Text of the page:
Scriptural Worship-Part Four

Man with hands folded on a Bible

In no way should The Lord’s Supper become a common meal.  Apparently, that is what happened amongst the congregation in Corinth.  Some members of the congregation were not observing the memorial appropriately.  The brethren there were told, “When ye come together therefore into one place, this is not to eat the Lord’s supper.  For in eating every one taketh before other his own supper:  and one is hungry, and another is drunken.  What?  have ye not houses to eat and to drink in?  or despise ye the church of God, and shame them that have not?  What shall I say to you?  shall I praise you in this?  I praise you not” (1 Cor. 11:20-22).  Also, Paul mentioned, “Wherefore whosoever shall eat this bread, and drink this cup of the Lord, unworthily, shall be guilty of the body and blood of the Lord.  But let a man examine himself, and so let him eat of that bread, and drink of that cup.  For he that eateth and drinketh unworthily, eateth and drinketh damnation to himself, not discerning the Lord’s body.  For this cause many are weak and sickly among you, and many sleep.  For if we would judge ourselves, we should not be judged.  But when we are judged, we are chastened of the Lord, that we should not be condemned with the world.  Wherefore, my brethren, when ye come together to eat, tarry one for another.  And if any man hunger, let him eat at home; that ye come not together unto condemnation.  And the rest will I set in order when I come” (1 Cor. 11:27-34).

          There is also a need to mention when The Lord’s Supper should be observed.  Unfortunately, there are some who believe that it is satisfactory to observe The Lord’s Supper at any time.  This is contrary to what the church did in the first century.  It is written, “And upon the first day of the week, when the disciples came together to break bread, Paul preached unto them, ready to depart on the morrow; and continued his speech until midnight” (Acts 20:7).  This was the regular practice of the church.  Each week has a “first day”, and on every “first day”, The Lord’s Supper was taken.  Today, we should follow that Scriptural example.  It would be inappropriate to offer The Lord’s Supper at a Wednesday Night Bible Study.  Also, it would not be correct to skip certain weeks and only partake on a couple of occasions a year.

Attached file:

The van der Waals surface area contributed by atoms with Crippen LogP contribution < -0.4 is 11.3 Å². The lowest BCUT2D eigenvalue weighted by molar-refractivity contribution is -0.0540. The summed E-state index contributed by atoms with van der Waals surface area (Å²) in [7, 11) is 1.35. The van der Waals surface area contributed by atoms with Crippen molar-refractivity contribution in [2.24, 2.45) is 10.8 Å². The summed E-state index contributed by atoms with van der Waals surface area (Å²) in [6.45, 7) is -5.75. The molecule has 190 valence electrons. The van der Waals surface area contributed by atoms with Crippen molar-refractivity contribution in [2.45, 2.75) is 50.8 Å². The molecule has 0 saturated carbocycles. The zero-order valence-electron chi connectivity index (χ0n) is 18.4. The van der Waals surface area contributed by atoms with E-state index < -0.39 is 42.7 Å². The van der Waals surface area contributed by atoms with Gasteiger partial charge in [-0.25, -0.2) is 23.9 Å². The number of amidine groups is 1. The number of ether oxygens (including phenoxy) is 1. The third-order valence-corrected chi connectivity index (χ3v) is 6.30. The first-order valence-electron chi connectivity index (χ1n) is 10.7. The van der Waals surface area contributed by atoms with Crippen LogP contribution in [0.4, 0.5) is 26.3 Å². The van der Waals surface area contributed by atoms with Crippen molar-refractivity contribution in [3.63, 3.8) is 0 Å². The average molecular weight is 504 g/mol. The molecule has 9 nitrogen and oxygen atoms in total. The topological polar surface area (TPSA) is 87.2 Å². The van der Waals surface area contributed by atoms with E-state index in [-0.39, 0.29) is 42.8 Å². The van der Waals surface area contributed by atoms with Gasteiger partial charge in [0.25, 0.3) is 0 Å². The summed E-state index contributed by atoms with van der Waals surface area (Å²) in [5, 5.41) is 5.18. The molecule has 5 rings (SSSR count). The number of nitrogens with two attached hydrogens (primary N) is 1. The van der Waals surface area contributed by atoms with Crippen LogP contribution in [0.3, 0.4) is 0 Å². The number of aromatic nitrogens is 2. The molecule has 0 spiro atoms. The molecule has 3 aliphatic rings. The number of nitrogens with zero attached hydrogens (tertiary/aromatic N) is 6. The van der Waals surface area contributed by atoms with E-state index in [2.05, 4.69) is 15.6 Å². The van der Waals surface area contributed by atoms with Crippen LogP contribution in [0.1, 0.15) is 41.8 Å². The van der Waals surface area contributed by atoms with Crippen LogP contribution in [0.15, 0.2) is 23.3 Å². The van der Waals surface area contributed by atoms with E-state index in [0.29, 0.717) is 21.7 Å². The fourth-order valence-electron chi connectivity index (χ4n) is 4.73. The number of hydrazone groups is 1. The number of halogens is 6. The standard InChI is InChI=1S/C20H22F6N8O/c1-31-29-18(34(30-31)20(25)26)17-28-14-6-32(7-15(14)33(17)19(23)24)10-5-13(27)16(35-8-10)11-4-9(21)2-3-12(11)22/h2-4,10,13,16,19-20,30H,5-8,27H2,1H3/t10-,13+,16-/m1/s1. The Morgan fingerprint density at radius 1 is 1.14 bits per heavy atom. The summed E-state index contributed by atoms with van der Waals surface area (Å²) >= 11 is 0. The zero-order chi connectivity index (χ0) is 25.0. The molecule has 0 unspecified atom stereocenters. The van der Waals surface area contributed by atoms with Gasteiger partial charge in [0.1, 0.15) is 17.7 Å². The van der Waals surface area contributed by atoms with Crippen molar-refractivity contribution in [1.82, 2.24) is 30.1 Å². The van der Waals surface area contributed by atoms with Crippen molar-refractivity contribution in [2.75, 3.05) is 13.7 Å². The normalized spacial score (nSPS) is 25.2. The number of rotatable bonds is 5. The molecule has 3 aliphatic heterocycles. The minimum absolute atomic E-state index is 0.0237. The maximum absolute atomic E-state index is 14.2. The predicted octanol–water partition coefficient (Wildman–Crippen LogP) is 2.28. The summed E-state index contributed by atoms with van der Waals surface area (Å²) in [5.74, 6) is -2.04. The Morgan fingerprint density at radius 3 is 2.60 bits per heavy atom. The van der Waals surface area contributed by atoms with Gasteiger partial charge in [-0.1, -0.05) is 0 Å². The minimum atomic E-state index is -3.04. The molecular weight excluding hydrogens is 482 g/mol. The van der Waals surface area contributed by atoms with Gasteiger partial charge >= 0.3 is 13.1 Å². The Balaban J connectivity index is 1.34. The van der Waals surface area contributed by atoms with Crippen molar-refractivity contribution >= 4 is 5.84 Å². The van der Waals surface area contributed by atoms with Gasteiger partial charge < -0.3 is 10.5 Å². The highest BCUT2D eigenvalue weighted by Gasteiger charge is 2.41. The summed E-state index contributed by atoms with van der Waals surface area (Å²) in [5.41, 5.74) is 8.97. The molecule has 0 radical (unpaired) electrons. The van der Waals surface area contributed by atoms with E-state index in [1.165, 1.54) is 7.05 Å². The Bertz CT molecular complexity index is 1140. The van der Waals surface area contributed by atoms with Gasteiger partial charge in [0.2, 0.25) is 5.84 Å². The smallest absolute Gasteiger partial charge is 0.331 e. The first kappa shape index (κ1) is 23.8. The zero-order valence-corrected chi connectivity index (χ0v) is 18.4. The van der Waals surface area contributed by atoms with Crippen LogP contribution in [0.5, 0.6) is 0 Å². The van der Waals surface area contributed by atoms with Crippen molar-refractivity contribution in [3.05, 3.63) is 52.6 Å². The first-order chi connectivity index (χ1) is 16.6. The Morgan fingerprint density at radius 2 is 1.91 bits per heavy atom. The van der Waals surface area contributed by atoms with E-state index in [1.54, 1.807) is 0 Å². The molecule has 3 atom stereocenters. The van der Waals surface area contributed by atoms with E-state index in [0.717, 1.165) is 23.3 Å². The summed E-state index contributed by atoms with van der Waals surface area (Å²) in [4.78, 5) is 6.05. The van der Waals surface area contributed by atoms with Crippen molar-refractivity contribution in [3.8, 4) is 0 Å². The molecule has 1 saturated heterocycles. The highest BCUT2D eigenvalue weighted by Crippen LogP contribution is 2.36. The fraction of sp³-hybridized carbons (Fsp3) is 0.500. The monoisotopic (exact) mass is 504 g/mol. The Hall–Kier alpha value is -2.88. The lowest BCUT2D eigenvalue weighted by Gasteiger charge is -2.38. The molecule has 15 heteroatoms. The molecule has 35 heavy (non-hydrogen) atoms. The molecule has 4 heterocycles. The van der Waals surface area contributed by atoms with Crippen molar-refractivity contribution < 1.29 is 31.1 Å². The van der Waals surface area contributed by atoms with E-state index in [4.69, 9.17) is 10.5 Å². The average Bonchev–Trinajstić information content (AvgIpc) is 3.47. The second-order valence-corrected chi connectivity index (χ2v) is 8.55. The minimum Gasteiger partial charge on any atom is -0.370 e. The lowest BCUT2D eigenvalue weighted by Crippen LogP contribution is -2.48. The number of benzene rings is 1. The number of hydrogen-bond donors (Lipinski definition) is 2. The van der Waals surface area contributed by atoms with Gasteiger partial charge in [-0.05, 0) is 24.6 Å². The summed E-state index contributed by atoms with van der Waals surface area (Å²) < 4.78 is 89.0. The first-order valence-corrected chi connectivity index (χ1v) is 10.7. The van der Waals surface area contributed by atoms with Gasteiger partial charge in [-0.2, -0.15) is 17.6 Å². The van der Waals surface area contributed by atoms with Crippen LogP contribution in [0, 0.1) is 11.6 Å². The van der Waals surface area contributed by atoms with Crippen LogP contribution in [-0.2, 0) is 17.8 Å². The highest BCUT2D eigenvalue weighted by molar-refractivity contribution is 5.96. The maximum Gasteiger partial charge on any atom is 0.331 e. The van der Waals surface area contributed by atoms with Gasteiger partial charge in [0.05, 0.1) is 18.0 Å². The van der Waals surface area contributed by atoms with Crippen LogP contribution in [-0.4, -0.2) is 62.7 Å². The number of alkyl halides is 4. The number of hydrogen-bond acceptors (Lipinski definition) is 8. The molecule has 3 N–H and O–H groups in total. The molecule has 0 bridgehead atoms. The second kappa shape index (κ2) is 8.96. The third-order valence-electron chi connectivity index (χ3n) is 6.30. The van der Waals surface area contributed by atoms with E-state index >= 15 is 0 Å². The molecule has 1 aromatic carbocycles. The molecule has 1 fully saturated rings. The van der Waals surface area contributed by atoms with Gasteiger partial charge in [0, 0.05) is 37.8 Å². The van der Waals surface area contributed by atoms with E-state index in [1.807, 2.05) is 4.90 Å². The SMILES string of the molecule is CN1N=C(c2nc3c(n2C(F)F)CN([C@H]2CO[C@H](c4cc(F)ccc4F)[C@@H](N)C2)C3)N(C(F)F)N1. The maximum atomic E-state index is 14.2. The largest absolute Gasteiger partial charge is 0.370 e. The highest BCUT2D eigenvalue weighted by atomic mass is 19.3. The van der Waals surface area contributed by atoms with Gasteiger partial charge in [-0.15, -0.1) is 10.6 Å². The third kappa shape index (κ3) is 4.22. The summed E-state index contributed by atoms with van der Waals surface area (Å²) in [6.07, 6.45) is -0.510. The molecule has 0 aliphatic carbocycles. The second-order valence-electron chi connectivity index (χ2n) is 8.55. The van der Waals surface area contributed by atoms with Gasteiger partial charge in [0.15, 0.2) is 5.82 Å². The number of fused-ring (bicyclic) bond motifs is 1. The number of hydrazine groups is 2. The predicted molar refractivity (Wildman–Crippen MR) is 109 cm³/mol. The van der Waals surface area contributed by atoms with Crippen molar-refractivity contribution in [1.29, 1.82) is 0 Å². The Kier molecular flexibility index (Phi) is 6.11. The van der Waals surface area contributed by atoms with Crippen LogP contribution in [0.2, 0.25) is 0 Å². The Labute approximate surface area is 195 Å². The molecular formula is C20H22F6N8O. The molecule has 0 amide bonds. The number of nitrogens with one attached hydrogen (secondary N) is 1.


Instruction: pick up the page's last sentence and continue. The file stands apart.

The next act of worship that is authorized in the New Testament is singing (Eph. 5:19; Col. 3:16).  By inspiration, Paul explicitly stated, “Speaking to yourselves in psalms and hymns and spiritual songs, singing and making melody in your heart to the Lord” (Eph. 5:19).  There is no authority given for any other kind of music than vocal singing.  Adding mechanical instruments, clapping, humming, whistling, etc. have no Scriptural authority under the Law of Christ.  When a person refers to the Old Testament as basis for adding such, we should remember that the Old Testament is not our standard of authority today (Rom. 15:4; 1 Cor. 10:1-11).  The Old law has been nailed to the cross and taken away (Col. 2:14).  The melody is to be made inwardly, in the heart.  It should not be made by any outward addition to singing.  Also, the term, “speaking”, specifies what God wants.  In similar fashion, Paul wrote that the Colossian brethren were to “Let the word of Christ dwell in you richly in all wisdom; teaching and admonishing one another in psalms and hymns and spiritual songs, singing with grace in your hearts to the Lord” (Col. 3:16). 

          When the church worships in song, each member should be actively singing.  The instruction is “speaking to yourselves”.  This is a process that involves more than just a soloist or a choir.  By refusing to participate, a brother or sister willfully disobeys God’s command.  We should remember that God did not command that we sing with precise vocal talent, but rather that we simply sing.  Our singing is not meant to entertain us, but it is to give glory and praise to God.  With that being understood, our singing should not teach anything contrary to the Word of God.  On another occasion, Paul wrote the Corinthian brethren, “What is it then?  I will pray with the spirit, and I will pray with the understanding also:  I will sing with the spirit, and I will sing with the understanding also” (1 Cor. 14:15).  I should have a reasonable understanding of what I am singing.  Sadly, there are some who have decided to sing certain songs that teach false doctrines.  This is just as wrong as the preacher teaching such from the pulpit.  (to be concluded)
~ Corey Barnette